Here's the Lowe-down:
He's one of the most respected producers in the music business and has worked with everyone from Elvis Costello to The Fabulous Thunderbirds.
His new album, Nick Lowe and His Cowboy Outfit, is being heralded as his best in three years.
He wrote and recorded the pop classic, "Cruel To Be kind."
Yet, Nick Lowe — England's Prince of Pop and one of new wave's founding fathers, can't get back on the radio.
"But considering the kind of music I do, which is a little left of field, I get a pretty easy ride, really," Lowe said during an interview at the London Victory Club, where he and his three-man band played recently.
"I thought that I was going to get elbowed by Columbia (Records) because they were firing so many people who had done much better than I had. To my amazement, they decided not to. I enjoy a kind of 'tolerance' over here."
And rightly so. After two impressive but inconsistent grab-bag pop albums, Lowe says the label has told him to "get rockin' again."
The result is Nick Lowe and His Cowboy Outfit, named after his band, featuring ex-Rumour guitarist Martin Belmont, drummer Bobby Irwin and former Squeeze keyboardist Paul Carrack.
The band name comes from a building industry term referring to a company that uses cheap materials "and really aren't very good, and slightly outside the law as well," he said. "I thought it'd be a good name."
With songs like "(God's Gift to Women," "(Hey Big Mouth) Stand Up and Say That" and covers of Dusty Springfield's "Breakaway" and Ferron Young's "Live Fast, Love Hard, Die Young," this album leans toward the country-rock stylings perfected by Lowe's former band, Rockpile.
And by concentrating on three-chord rockers like "Maureen" and "Raging Eyes," Lowe and the band won over a small crowd at the London Victory Club Thursday night, tuning up for its stint as opening act for Elvis Costello (which included a Sunday night stop in Orlando). Highlights both nights were Dusty Springfield's "Little by Little" and an extended, reggae-fueled version of Carrack's "How Long" (a hit for his first band, Ace).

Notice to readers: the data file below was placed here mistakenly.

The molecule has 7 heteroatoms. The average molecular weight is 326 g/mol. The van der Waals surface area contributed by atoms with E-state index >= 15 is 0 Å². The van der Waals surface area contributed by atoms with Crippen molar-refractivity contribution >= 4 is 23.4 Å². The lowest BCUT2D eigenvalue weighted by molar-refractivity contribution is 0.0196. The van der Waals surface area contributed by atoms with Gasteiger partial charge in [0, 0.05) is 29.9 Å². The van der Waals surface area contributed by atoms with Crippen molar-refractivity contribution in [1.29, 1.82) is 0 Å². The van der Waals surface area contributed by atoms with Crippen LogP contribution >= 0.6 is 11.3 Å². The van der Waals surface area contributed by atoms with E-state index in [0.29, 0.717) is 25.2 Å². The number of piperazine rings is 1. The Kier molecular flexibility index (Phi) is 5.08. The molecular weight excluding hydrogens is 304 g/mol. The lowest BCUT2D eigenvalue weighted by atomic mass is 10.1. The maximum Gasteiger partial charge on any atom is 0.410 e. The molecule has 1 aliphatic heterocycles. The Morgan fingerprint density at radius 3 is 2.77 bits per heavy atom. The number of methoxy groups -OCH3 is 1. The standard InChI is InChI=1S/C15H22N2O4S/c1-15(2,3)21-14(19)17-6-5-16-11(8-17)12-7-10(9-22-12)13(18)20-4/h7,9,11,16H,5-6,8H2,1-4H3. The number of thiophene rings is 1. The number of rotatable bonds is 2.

Tampa fans got an extra treat Thursday, as Lowe and Carrack played six additional "club" songs — including such classics as "Heart of the City" and new, unrecorded numbers like "Tip of My Tongue," "Rose of England" and "Impressions, a moody rocker Carrack and Lowe co-wrote with Chris Difford.
Despite his theory that having his name listed as producer on other artist's albums is a kiss of death ("They never bloody sell"), Lowe will produce the debut LP by a MilWaukee band called The Rhythm and Blues Cadets and then team with ex-Who guitarist Pete Townshend.
"It's the worst-kept secret in the business," he said "He (Townshend) wanted to do an album with The Fabulous Thunderbirds because he really liked the album I did with them. All we're doing now is waiting to see if he still Wants to do it."
Meanwhile, he continues his five-year search for his second American hit. "In England, I seem to have become an old man of the mountain that they consult when a new thing comes out, like I'm a sort of oracle or something."
So, what does the Wise One think of the latest trend toward emphasis on video music?
"Most rock videos are pretty ghastly, because a number of groups have seen a couple of French films and suddenly reckon they're bloody experts," he said. "If I see another video with light coming through a Venetian blind or a newspaper blowing up a darkened street, I'll go around the twist."